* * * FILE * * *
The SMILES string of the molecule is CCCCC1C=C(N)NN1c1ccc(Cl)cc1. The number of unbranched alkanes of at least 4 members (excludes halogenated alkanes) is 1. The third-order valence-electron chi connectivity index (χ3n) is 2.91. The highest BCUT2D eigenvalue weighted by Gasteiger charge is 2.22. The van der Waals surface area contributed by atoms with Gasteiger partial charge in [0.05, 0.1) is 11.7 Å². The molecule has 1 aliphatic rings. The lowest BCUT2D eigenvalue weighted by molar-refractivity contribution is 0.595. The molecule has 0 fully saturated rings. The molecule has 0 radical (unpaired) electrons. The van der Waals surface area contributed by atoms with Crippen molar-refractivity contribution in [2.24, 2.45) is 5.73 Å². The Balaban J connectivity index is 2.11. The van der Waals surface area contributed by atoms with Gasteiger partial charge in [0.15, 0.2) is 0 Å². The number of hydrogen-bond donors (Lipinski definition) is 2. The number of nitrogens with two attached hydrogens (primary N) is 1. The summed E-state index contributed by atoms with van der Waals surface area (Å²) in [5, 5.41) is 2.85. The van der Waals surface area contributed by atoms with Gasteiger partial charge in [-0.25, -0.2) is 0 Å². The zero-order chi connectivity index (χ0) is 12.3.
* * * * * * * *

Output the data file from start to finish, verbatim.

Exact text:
The SMILES string of the molecule is CCCCC1C=C(N)NN1c1ccc(Cl)cc1. The number of unbranched alkanes of at least 4 members (excludes halogenated alkanes) is 1. The third-order valence-electron chi connectivity index (χ3n) is 2.91. The highest BCUT2D eigenvalue weighted by Gasteiger charge is 2.22. The van der Waals surface area contributed by atoms with Gasteiger partial charge in [0.05, 0.1) is 11.7 Å². The molecule has 1 aliphatic rings. The lowest BCUT2D eigenvalue weighted by molar-refractivity contribution is 0.595. The molecule has 0 fully saturated rings. The molecule has 0 radical (unpaired) electrons. The van der Waals surface area contributed by atoms with Crippen molar-refractivity contribution in [2.24, 2.45) is 5.73 Å². The Balaban J connectivity index is 2.11. The van der Waals surface area contributed by atoms with Gasteiger partial charge in [0.15, 0.2) is 0 Å². The number of hydrogen-bond donors (Lipinski definition) is 2. The number of nitrogens with two attached hydrogens (primary N) is 1. The summed E-state index contributed by atoms with van der Waals surface area (Å²) in [5, 5.41) is 2.85. The van der Waals surface area contributed by atoms with Gasteiger partial charge in [-0.25, -0.2) is 0 Å². The zero-order chi connectivity index (χ0) is 12.3.